Becket —Just when you thought you knew something about dance, along comes Ephrat Asherie to blow that all to smithereens. Even though she’s a summa cum laude graduate in Italian from Barnard College, Ms. Asherie stretches boundaries and categories of dance, and in the process, redefines what dance is and what dance can do.
In collaboration with her pianist brother, Ehud, the world premier of “Odeon” brings together both music and dance traditions in new ways. Contemporary Brazilian composer, Ernesto Nazareth, incorporates classical, ragtime and Latin styles in a score written for piano, bass, pandiero (Brazilian tambourine played by the extraordinary Sergio Krakowski) and percussion. Unfortunately, the piano was over amplified, sometimes overwhelming and masking the bass and percussion.
Weaving though the dance, the music evoked a sense of theme and variations, where some of the repetitiveness of musical themes provided a platform for the boundary stretching movements and choreography of the dance.
And the boundary stretching in the dance was revelatory and exciting. After years of ballet and modern dance training, Ephrat Asherie became a student and aficionado of hip-hop and street dance. When we first saw her at the Pillow, she was performing with Dorrance Dance, and her sneakered hip-hop excursions into tap space felt both weird and right. Weird because we tend to think in categories and genres, and tap, after all, is a different genre from a different time. But it’s not a different place and not a different culture. Across the time difference, one can see the shared roots: intensity, improvised originality, joy in rhythm and movement and in the body as an expressive instrument, its shared African-American experience of making do with what you have, challenging convention and creating brilliance out of it. (And, of course, the same can be said of ragtime and jazz).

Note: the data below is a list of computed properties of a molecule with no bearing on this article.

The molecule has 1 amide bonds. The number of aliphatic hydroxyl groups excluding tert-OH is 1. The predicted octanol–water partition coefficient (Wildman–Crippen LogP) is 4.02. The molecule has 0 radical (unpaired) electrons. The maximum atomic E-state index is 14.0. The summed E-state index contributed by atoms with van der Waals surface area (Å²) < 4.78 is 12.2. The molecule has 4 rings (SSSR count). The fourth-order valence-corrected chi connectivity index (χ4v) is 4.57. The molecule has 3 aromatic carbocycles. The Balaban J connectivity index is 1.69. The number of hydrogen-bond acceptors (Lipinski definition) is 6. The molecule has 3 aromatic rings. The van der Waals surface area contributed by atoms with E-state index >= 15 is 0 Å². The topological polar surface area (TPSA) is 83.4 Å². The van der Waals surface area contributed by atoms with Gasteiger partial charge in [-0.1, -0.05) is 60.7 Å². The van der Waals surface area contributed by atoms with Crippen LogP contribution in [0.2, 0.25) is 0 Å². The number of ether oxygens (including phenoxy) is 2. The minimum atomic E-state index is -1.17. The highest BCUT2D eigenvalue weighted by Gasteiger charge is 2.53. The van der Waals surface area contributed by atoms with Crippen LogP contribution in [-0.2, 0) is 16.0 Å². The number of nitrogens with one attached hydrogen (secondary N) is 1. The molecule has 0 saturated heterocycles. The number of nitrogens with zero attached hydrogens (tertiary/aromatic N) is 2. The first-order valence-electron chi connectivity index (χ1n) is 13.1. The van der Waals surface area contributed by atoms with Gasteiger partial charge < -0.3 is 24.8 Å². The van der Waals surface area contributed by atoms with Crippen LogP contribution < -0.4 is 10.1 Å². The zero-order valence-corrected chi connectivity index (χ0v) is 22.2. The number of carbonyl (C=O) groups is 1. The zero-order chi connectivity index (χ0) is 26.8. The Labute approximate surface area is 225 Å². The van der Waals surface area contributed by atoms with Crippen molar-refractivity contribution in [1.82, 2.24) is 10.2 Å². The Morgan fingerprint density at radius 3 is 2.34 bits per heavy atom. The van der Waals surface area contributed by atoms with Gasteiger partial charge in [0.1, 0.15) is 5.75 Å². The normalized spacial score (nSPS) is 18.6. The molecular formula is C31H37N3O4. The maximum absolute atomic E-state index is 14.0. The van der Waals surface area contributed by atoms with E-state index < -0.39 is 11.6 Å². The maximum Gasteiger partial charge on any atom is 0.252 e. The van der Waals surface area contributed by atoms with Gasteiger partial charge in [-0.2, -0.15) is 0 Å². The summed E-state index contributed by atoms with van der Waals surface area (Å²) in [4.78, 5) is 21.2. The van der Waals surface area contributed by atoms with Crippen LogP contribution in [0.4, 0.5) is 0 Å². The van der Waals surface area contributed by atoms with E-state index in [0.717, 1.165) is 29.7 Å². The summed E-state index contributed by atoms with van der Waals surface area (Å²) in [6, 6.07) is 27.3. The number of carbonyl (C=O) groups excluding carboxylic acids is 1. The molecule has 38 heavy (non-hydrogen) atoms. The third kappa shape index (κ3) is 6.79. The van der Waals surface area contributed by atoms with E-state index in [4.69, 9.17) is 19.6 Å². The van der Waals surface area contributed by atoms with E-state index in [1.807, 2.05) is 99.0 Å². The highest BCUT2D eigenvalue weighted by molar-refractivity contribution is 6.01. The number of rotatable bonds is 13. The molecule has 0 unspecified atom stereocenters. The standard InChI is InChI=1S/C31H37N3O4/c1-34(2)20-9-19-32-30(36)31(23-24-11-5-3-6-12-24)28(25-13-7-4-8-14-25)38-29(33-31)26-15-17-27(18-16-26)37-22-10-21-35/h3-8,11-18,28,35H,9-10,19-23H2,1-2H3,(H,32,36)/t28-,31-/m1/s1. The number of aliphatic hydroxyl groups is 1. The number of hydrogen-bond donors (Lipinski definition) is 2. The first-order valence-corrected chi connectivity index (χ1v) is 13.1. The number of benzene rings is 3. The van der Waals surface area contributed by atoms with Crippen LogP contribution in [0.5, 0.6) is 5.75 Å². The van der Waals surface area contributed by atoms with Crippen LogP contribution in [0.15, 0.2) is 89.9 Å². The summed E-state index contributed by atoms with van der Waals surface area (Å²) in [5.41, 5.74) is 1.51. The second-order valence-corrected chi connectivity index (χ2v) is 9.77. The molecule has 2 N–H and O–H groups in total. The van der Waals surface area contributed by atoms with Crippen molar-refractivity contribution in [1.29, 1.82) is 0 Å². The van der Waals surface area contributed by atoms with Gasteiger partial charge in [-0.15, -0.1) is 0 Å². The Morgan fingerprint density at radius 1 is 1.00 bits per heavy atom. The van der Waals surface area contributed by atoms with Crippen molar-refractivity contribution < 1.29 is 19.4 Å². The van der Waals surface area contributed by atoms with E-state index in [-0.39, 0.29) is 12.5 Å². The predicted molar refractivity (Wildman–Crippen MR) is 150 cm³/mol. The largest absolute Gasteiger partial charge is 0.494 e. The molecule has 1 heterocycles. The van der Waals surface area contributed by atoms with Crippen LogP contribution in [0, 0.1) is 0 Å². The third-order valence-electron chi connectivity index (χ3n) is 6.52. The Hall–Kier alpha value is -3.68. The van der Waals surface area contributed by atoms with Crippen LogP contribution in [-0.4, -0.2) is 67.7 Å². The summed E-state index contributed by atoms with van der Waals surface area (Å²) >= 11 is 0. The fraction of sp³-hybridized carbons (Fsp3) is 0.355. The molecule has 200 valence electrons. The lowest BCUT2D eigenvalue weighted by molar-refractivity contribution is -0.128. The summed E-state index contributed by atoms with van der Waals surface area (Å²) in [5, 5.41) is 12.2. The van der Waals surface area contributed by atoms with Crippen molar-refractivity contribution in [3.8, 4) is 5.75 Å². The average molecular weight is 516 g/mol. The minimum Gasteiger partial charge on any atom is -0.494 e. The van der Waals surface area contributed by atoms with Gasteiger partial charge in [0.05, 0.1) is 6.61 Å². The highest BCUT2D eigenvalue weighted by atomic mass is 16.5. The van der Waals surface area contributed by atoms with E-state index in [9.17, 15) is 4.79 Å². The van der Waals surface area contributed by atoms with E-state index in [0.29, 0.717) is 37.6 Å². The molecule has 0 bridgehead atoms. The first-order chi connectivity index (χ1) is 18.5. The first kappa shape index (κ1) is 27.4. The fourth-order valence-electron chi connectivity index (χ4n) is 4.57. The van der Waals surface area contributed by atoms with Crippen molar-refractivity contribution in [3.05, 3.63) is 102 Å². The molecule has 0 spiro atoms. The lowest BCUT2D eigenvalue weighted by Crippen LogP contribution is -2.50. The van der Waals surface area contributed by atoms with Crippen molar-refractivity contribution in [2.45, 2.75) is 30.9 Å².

In Odeon, dancers wear costumes of simple tops over running pants and black sneakers. Solos, pairings and ensembles weave in and out of the performance, with improvisation and precision choreography intermingling, and sometimes hard to tell apart. Indeed, a challenge with incorporating an improvised form such as hip-hop into a mainstream performance repertory, is how to sustain the spirit and integrity of improvisation in a way that can be replicated in theater settings and sold to modern audiences. This tension is evident in efforts to bring improvised jazz to large stage settings, as with Harry Connick Jr. at the Tanglewood Shed, and is also a challenge to an innovator such as Asherie, bringing a street art to the Pillow stage.
Through movement ranging from slow and balletic to the nonstop kinetics of fast dance with inventive arm and footwork reminiscent of the African dance forms of dancers Linda Madueme’s and Ousmane Wiles’ native Nigeria and Senegal, to the astounding acrobatic athleticism of hip-hop let loose of all constraints of gravity and propriety, the most affecting dances were to silence, and to rhythms created by the company clapping and to the syncopations of Krakowski’s tambourine and Ephrat’s temple blocks. Here both the athleticism of the dancers and a purity of ideas could shine.
Ephrat Asherie’s ‘Odeon’ is on stage from June 27 through July 1 in the Doris Duke Theatre at Jacob’s Pillow in Becket, Mass. For information and tickets, click here, or consult the Berkshire Edge calendar where tickets, information and a map to the Pillow are also available.